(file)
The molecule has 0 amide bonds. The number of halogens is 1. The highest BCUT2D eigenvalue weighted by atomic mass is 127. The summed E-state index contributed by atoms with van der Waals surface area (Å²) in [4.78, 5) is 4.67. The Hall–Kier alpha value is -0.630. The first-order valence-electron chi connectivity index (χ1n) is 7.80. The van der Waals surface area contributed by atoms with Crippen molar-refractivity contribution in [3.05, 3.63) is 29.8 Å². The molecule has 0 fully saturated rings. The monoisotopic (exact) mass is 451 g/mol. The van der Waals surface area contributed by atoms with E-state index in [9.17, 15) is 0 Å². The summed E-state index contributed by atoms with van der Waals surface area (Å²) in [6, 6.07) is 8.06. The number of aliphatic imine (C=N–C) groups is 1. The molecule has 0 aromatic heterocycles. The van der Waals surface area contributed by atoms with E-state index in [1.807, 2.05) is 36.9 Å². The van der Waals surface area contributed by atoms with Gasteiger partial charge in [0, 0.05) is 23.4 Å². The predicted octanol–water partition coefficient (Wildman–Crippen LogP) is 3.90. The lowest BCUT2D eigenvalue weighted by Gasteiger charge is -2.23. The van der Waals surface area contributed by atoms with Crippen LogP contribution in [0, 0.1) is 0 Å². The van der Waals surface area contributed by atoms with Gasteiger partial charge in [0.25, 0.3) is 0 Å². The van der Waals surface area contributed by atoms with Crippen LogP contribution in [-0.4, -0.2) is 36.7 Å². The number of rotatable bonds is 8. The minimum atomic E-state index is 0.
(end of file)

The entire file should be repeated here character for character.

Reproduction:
The molecule has 0 amide bonds. The number of halogens is 1. The highest BCUT2D eigenvalue weighted by atomic mass is 127. The summed E-state index contributed by atoms with van der Waals surface area (Å²) in [4.78, 5) is 4.67. The Hall–Kier alpha value is -0.630. The first-order valence-electron chi connectivity index (χ1n) is 7.80. The van der Waals surface area contributed by atoms with Crippen molar-refractivity contribution in [3.05, 3.63) is 29.8 Å². The molecule has 0 fully saturated rings. The monoisotopic (exact) mass is 451 g/mol. The van der Waals surface area contributed by atoms with E-state index in [9.17, 15) is 0 Å². The summed E-state index contributed by atoms with van der Waals surface area (Å²) in [6, 6.07) is 8.06. The number of aliphatic imine (C=N–C) groups is 1. The molecule has 0 aromatic heterocycles. The van der Waals surface area contributed by atoms with E-state index in [1.807, 2.05) is 36.9 Å². The van der Waals surface area contributed by atoms with Gasteiger partial charge in [0, 0.05) is 23.4 Å². The predicted octanol–water partition coefficient (Wildman–Crippen LogP) is 3.90. The lowest BCUT2D eigenvalue weighted by Gasteiger charge is -2.23. The van der Waals surface area contributed by atoms with Crippen LogP contribution in [0, 0.1) is 0 Å². The van der Waals surface area contributed by atoms with Gasteiger partial charge in [0.25, 0.3) is 0 Å². The van der Waals surface area contributed by atoms with Crippen LogP contribution in [-0.4, -0.2) is 36.7 Å². The number of rotatable bonds is 8. The minimum atomic E-state index is 0.